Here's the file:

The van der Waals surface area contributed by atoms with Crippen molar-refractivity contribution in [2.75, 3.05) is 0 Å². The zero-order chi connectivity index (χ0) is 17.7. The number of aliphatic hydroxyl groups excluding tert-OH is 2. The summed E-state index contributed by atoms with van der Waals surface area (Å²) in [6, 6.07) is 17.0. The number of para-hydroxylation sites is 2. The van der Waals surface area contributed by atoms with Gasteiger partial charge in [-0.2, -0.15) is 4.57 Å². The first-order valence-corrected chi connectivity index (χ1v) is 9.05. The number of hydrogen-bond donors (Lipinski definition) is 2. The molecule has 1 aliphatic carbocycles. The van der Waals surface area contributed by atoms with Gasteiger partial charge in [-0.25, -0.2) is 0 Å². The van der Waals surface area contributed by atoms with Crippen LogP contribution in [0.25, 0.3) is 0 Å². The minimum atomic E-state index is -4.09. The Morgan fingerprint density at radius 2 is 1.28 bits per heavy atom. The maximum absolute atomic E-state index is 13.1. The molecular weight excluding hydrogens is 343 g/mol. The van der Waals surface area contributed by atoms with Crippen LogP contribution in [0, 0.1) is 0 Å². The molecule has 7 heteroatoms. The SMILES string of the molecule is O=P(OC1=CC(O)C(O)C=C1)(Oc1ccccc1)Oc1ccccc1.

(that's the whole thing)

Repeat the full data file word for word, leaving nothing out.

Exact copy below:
The van der Waals surface area contributed by atoms with Crippen molar-refractivity contribution in [2.75, 3.05) is 0 Å². The zero-order chi connectivity index (χ0) is 17.7. The number of aliphatic hydroxyl groups excluding tert-OH is 2. The summed E-state index contributed by atoms with van der Waals surface area (Å²) in [6, 6.07) is 17.0. The number of para-hydroxylation sites is 2. The van der Waals surface area contributed by atoms with Gasteiger partial charge in [-0.2, -0.15) is 4.57 Å². The first-order valence-corrected chi connectivity index (χ1v) is 9.05. The number of hydrogen-bond donors (Lipinski definition) is 2. The molecule has 1 aliphatic carbocycles. The van der Waals surface area contributed by atoms with Gasteiger partial charge in [-0.25, -0.2) is 0 Å². The van der Waals surface area contributed by atoms with Crippen LogP contribution in [0.25, 0.3) is 0 Å². The minimum atomic E-state index is -4.09. The Morgan fingerprint density at radius 2 is 1.28 bits per heavy atom. The maximum absolute atomic E-state index is 13.1. The molecular weight excluding hydrogens is 343 g/mol. The van der Waals surface area contributed by atoms with Crippen LogP contribution in [0, 0.1) is 0 Å². The molecule has 7 heteroatoms. The SMILES string of the molecule is O=P(OC1=CC(O)C(O)C=C1)(Oc1ccccc1)Oc1ccccc1.